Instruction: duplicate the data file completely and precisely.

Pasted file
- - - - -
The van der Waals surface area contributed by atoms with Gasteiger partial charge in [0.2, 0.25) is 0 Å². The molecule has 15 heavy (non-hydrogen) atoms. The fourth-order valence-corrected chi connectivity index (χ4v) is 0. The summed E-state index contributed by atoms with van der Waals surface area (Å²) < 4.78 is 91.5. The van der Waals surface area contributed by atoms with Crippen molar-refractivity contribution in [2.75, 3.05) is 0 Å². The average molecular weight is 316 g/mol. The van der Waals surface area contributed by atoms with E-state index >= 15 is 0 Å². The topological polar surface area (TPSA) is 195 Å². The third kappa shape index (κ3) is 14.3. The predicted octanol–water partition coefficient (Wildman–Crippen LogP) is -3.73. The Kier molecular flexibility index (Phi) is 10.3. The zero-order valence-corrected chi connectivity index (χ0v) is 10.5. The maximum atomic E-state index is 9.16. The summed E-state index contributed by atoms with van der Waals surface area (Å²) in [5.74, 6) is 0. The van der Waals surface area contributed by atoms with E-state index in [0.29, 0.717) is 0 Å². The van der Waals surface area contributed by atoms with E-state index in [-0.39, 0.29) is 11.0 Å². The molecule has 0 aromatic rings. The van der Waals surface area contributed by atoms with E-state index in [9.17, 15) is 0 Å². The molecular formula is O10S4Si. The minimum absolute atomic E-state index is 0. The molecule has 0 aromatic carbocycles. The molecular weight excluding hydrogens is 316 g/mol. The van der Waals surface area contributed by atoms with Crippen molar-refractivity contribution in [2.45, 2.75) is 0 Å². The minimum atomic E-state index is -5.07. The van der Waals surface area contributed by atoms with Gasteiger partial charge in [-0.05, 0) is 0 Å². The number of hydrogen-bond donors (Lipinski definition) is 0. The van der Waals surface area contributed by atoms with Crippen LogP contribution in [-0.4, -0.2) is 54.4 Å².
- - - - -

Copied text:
The van der Waals surface area contributed by atoms with Gasteiger partial charge in [0.2, 0.25) is 0 Å². The molecule has 15 heavy (non-hydrogen) atoms. The fourth-order valence-corrected chi connectivity index (χ4v) is 0. The summed E-state index contributed by atoms with van der Waals surface area (Å²) < 4.78 is 91.5. The van der Waals surface area contributed by atoms with Crippen molar-refractivity contribution in [2.75, 3.05) is 0 Å². The average molecular weight is 316 g/mol. The van der Waals surface area contributed by atoms with E-state index >= 15 is 0 Å². The topological polar surface area (TPSA) is 195 Å². The third kappa shape index (κ3) is 14.3. The predicted octanol–water partition coefficient (Wildman–Crippen LogP) is -3.73. The Kier molecular flexibility index (Phi) is 10.3. The zero-order valence-corrected chi connectivity index (χ0v) is 10.5. The maximum atomic E-state index is 9.16. The summed E-state index contributed by atoms with van der Waals surface area (Å²) in [5.74, 6) is 0. The van der Waals surface area contributed by atoms with E-state index in [0.29, 0.717) is 0 Å². The van der Waals surface area contributed by atoms with E-state index in [-0.39, 0.29) is 11.0 Å². The molecule has 0 aromatic rings. The van der Waals surface area contributed by atoms with E-state index in [9.17, 15) is 0 Å². The molecular formula is O10S4Si. The minimum absolute atomic E-state index is 0. The molecule has 0 aromatic carbocycles. The molecular weight excluding hydrogens is 316 g/mol. The van der Waals surface area contributed by atoms with Crippen molar-refractivity contribution in [2.45, 2.75) is 0 Å². The minimum atomic E-state index is -5.07. The van der Waals surface area contributed by atoms with Gasteiger partial charge in [-0.05, 0) is 0 Å². The number of hydrogen-bond donors (Lipinski definition) is 0. The van der Waals surface area contributed by atoms with Crippen LogP contribution in [-0.4, -0.2) is 54.4 Å².